Channeling of water through a variety of architectural features represents a significant engineering investment at the first millennium B.C. ceremonial center of Chavín de Huántar in the Peruvian Central Andes. The site contains extensive evidence of the manipulation of water, apparently for diverse purposes. The present configuration of the two local rivers, however, keeps available water approximately 9m below the highest level of water-bearing infrastructure in the site. Geomorphic and archaeological investigation of the fluvial history of the Wacheqsa River has revealed evidence that the Chavín-era configuration of the Wacheqsa River was different. A substantially higher water level, likely the result of a local impoundment of river water caused by a landslide dam, made the provision of water for the hydrologic system within the site a more readily practical possibility. We review what is known of that system and argue that the fluvial history of the Wacheqsa River is critical to understanding this aspect of hydrologic engineering and ritual practice at Chavín. This study demonstrates the relative rapidity and archaeological relevance of landscape change in a dynamic environment.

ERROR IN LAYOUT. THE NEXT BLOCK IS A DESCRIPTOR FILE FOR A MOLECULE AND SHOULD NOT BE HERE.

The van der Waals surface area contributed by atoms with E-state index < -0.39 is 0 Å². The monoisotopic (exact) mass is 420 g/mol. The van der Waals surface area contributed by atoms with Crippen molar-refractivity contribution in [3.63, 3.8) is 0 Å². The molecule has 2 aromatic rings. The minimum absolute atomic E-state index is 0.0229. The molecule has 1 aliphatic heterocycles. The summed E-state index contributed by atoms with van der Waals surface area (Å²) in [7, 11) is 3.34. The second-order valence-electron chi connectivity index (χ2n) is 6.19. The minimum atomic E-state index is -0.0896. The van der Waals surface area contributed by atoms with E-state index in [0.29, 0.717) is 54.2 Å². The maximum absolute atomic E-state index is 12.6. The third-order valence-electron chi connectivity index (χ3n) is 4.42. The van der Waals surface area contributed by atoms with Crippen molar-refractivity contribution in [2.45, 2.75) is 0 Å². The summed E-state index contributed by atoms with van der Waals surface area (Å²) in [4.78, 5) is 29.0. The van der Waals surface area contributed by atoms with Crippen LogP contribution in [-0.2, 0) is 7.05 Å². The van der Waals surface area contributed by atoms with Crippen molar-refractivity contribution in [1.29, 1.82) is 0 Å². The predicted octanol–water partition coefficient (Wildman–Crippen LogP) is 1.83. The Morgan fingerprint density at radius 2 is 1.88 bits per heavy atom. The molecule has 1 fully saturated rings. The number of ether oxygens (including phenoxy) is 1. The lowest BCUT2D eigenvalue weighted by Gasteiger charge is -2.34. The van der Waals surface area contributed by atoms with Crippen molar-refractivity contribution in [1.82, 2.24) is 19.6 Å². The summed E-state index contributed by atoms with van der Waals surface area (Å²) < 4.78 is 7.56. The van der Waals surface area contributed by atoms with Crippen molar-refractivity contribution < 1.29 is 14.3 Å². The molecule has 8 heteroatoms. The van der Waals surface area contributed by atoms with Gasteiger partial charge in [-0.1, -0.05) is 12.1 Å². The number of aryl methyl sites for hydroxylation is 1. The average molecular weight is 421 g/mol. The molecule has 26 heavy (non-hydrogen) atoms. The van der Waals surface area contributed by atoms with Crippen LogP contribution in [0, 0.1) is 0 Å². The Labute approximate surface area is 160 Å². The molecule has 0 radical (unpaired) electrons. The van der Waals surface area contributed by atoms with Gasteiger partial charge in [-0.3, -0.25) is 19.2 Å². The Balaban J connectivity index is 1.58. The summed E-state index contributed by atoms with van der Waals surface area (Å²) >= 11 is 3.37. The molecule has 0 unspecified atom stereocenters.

Additional publication details
|Publication Subtype||Journal Article|
|Title||Implications of the fluvial history of the Wacheqsa River for hydrologic engineering and water use at Chavín de Húntar, Peru|
|Other Geospatial||Chavin de Huantar|
|Online Only (Y/N)||N|
|Additional Online Files (Y/N)||N|
|Google Analytic Metrics||Metrics page|